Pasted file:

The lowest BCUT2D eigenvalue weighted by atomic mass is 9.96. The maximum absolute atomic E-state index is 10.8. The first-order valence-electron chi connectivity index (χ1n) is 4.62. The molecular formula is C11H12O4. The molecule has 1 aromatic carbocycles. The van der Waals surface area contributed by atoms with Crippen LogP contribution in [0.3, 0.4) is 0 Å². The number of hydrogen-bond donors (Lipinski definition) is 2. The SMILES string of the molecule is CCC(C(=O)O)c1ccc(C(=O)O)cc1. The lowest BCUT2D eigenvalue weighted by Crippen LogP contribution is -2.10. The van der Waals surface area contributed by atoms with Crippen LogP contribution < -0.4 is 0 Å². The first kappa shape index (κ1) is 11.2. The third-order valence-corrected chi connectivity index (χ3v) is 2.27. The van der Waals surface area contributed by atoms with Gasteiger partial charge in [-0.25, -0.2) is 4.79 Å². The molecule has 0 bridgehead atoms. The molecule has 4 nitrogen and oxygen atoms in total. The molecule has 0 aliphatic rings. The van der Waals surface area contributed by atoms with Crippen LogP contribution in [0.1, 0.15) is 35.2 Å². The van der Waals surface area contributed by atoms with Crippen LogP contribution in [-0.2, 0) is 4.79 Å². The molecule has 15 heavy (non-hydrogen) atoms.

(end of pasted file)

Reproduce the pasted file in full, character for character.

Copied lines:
The lowest BCUT2D eigenvalue weighted by atomic mass is 9.96. The maximum absolute atomic E-state index is 10.8. The first-order valence-electron chi connectivity index (χ1n) is 4.62. The molecular formula is C11H12O4. The molecule has 1 aromatic carbocycles. The van der Waals surface area contributed by atoms with Crippen LogP contribution in [0.3, 0.4) is 0 Å². The number of hydrogen-bond donors (Lipinski definition) is 2. The SMILES string of the molecule is CCC(C(=O)O)c1ccc(C(=O)O)cc1. The lowest BCUT2D eigenvalue weighted by Crippen LogP contribution is -2.10. The van der Waals surface area contributed by atoms with Crippen LogP contribution < -0.4 is 0 Å². The first kappa shape index (κ1) is 11.2. The third-order valence-corrected chi connectivity index (χ3v) is 2.27. The van der Waals surface area contributed by atoms with Gasteiger partial charge in [-0.25, -0.2) is 4.79 Å². The molecule has 0 bridgehead atoms. The molecule has 4 nitrogen and oxygen atoms in total. The molecule has 0 aliphatic rings. The van der Waals surface area contributed by atoms with Crippen LogP contribution in [0.1, 0.15) is 35.2 Å². The van der Waals surface area contributed by atoms with Crippen LogP contribution in [-0.2, 0) is 4.79 Å². The molecule has 15 heavy (non-hydrogen) atoms.